Container operators in the port of Montevideo are demanding from Uruguayan authorities an agreement with Argentina to recover all the transshipment activity which has been lost since November when the government of President Cristina Fernandez retaliated against Uruguay over bilateral issues.
There are days when there is no activity at all at the Cuenca del Plata containers terminal. Activity has dropped 40% compared to previous to 7 November when Argentina implemented its latest battery of measures said Fernando Correa, manager of institutional relations from Katoen Natie, the Belgian company that controls 80% of the Cuenca del Plata consortium.
We believe there must be a country-to-country, government-to-government understanding to overcome the situation. It's a bilateral issue, we simply can't wait for a Mercosur committee to decide, insisted Correa.
Last November and in retaliation for Uruguay not consulting with Argentina the authorization to increase production of the UPM/Botnia pulp mill, Buenos Aires decided that Argentine cargoes can only be handled in ports whose countries have signed Mercosur agreements on fluvial and sea shipping.
Correa pointed out that Katoen Natie will continue to invest in Uruguay as the hub port of the region because it believes that in five years Montevideo can recover that condition if an agreement is reached in the framework of Mercosur.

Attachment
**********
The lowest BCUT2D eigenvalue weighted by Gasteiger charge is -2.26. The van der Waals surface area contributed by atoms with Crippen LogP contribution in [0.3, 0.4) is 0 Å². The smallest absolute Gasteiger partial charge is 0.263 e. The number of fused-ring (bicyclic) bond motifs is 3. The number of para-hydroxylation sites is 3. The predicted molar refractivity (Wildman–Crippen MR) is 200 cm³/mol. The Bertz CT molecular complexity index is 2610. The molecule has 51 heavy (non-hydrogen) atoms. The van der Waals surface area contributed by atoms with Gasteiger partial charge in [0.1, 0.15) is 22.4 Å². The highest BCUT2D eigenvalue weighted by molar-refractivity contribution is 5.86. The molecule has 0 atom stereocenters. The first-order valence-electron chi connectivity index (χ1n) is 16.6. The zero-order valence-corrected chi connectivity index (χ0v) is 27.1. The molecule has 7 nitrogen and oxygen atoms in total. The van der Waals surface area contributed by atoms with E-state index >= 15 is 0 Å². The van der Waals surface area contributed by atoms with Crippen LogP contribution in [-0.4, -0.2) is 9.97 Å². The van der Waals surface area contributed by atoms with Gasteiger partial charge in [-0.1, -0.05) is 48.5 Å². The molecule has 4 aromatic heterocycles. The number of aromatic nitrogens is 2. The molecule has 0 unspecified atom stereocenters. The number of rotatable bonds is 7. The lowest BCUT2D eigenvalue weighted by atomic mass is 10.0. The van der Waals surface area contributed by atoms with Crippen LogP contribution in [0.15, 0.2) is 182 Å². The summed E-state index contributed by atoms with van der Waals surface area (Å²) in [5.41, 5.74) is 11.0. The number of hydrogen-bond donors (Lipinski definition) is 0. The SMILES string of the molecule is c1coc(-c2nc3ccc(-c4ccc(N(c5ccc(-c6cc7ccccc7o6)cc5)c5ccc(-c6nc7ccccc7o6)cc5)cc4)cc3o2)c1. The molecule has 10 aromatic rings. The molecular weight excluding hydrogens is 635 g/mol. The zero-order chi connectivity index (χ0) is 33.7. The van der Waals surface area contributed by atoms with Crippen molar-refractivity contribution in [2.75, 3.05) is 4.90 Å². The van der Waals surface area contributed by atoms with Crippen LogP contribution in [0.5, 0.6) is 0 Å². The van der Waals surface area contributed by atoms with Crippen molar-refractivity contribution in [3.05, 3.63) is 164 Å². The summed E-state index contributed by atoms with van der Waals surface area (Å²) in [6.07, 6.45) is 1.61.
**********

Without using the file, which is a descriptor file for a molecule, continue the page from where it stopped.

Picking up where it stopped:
Transshipment operations in Montevideo represent 60% of all activities and 80% of that percentage refers to produce and goods from Argentine Patagonia that now must move on to the southern ports of Brazil.
But despite expectations in Montevideo of an understanding between Uruguay and Argentina, the message from Buenos Aires sounds completely different. In effect Horacio Tettamendi, Argentina's Under Secretary of Ports and Waterways was quoted saying ”we want Uruguay and (landlocked) Paraguay on their knees”.
Traditionally Paraguay operates its foreign trade through Uruguayan ports.
Argentina's strong ports and dockworkers unions lobbies have always wanted to restrict activities in Montevideo as a hub for the region. This dates back to colonial times when Montevideo and Buenos Aires were involved in disputing trade. Anyhow given Montevideo's more reliable access and natural conditions, the Spanish navy was stationed in what was to be Uruguay's capital.